GREENSBORO — Fifty years after humanity’s historic first step on the moon, the Greensboro History Museum will present a free screening of the Smithsonian Channel’s new documentary, “The Day We Walked on the Moon,” at 4 p.m. July 20.
The screening is the only opportunity in the area to see the documentary on a big screen, the city of Greensboro said in a news release. The museum, at 130 Summit Ave., is the only Smithsonian affiliate in the Piedmont Triad.
In the film, Apollo 11 astronauts Neil Armstrong, Buzz Aldrin and Michael Collins; members of Mission Control, including flight director Gene Kranz, capsule communicator Charles Duke and guidance officer Steve Bales; and Armstrong and Aldrin’s children reveal their personal stories behind the scenes that day.
Pop culture notables like Queen guitarist and doctor of astrophysics Brian May and television personality and professor of physics Brian Cox describe where they were and what they felt during that “one small step” when Armstrong left the lunar module to become the first human to walk on the moon, followed by Aldrin. Collins remained in orbit in the command capsule. It’s a story that ranges from the deeply personal to the grand and historic, an in-depth look at one of the most important 24-hour periods in history.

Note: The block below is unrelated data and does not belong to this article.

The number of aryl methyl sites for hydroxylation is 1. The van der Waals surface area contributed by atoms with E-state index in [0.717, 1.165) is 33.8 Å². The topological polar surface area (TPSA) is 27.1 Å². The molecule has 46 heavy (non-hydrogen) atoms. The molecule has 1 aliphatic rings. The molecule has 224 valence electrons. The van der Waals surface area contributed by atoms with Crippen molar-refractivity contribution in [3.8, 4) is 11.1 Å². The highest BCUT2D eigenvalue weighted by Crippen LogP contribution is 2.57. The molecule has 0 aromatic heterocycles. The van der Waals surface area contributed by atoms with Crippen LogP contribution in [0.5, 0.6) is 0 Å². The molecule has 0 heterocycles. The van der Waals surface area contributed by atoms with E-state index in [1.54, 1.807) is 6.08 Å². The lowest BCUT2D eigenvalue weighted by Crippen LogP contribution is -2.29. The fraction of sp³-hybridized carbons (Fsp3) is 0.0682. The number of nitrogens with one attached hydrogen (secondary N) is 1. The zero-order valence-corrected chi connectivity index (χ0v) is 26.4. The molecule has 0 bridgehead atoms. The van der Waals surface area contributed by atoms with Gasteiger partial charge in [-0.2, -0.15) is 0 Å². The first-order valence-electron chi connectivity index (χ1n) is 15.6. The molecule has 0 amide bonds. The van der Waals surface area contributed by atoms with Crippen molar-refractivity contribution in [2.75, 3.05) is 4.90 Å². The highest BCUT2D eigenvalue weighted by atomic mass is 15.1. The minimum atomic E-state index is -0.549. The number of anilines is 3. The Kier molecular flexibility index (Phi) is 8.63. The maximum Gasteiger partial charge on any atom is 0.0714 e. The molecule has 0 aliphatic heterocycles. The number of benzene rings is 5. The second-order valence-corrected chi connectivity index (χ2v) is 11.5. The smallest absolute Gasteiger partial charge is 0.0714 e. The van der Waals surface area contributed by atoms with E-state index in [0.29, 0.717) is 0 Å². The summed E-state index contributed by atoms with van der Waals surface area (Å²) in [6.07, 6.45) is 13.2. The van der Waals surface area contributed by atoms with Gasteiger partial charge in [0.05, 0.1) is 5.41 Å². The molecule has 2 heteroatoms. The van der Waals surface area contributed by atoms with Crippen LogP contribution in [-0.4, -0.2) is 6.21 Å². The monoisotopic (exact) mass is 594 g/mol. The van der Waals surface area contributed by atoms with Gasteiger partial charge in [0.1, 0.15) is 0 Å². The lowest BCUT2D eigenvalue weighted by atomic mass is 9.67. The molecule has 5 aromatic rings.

All that week, museum visitors can share memories of watching or hearing about the moon landing — where they were, what they remember, how they felt — for the museum’s Greensboro Voices community history project.
The museum is open 10 a.m. to 5 p.m. Tuesday through Saturday, and 2 to 5 p.m. Sunday. Admission is free. For more information, visit www.greensboro history.org.
The date of this screening was corrected at 10 a.m. July 12 after the city sent a revised announcement.